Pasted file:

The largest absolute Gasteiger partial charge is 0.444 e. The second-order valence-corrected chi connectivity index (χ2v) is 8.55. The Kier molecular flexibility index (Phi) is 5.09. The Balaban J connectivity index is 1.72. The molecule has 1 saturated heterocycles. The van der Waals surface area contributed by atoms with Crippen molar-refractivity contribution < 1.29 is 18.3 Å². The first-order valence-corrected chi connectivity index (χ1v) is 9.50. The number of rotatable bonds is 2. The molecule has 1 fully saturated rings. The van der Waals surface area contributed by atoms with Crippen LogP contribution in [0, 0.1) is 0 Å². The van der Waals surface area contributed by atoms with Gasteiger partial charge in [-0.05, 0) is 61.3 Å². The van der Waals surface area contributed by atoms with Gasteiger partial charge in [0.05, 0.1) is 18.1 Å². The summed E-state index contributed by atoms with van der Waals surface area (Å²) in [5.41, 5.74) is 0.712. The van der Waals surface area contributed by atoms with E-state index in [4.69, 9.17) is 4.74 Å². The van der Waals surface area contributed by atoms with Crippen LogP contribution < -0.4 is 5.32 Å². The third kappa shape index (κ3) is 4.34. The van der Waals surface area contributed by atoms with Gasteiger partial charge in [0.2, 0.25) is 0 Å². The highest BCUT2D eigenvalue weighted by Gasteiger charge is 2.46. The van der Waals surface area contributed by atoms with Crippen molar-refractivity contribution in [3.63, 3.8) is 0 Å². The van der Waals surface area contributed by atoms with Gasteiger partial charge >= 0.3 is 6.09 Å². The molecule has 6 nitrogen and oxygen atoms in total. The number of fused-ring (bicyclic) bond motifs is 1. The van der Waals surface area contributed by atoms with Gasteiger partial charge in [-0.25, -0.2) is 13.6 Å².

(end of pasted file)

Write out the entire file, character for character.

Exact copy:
The largest absolute Gasteiger partial charge is 0.444 e. The second-order valence-corrected chi connectivity index (χ2v) is 8.55. The Kier molecular flexibility index (Phi) is 5.09. The Balaban J connectivity index is 1.72. The molecule has 1 saturated heterocycles. The van der Waals surface area contributed by atoms with Crippen molar-refractivity contribution < 1.29 is 18.3 Å². The first-order valence-corrected chi connectivity index (χ1v) is 9.50. The number of rotatable bonds is 2. The molecule has 1 fully saturated rings. The van der Waals surface area contributed by atoms with Crippen LogP contribution in [0, 0.1) is 0 Å². The van der Waals surface area contributed by atoms with Gasteiger partial charge in [-0.05, 0) is 61.3 Å². The van der Waals surface area contributed by atoms with Gasteiger partial charge in [0.05, 0.1) is 18.1 Å². The summed E-state index contributed by atoms with van der Waals surface area (Å²) in [5.41, 5.74) is 0.712. The van der Waals surface area contributed by atoms with E-state index in [4.69, 9.17) is 4.74 Å². The van der Waals surface area contributed by atoms with Crippen LogP contribution < -0.4 is 5.32 Å². The third kappa shape index (κ3) is 4.34. The van der Waals surface area contributed by atoms with Gasteiger partial charge in [0.2, 0.25) is 0 Å². The highest BCUT2D eigenvalue weighted by Gasteiger charge is 2.46. The van der Waals surface area contributed by atoms with Crippen molar-refractivity contribution in [3.63, 3.8) is 0 Å². The van der Waals surface area contributed by atoms with Gasteiger partial charge >= 0.3 is 6.09 Å². The molecule has 6 nitrogen and oxygen atoms in total. The number of fused-ring (bicyclic) bond motifs is 1. The van der Waals surface area contributed by atoms with Gasteiger partial charge in [-0.25, -0.2) is 13.6 Å².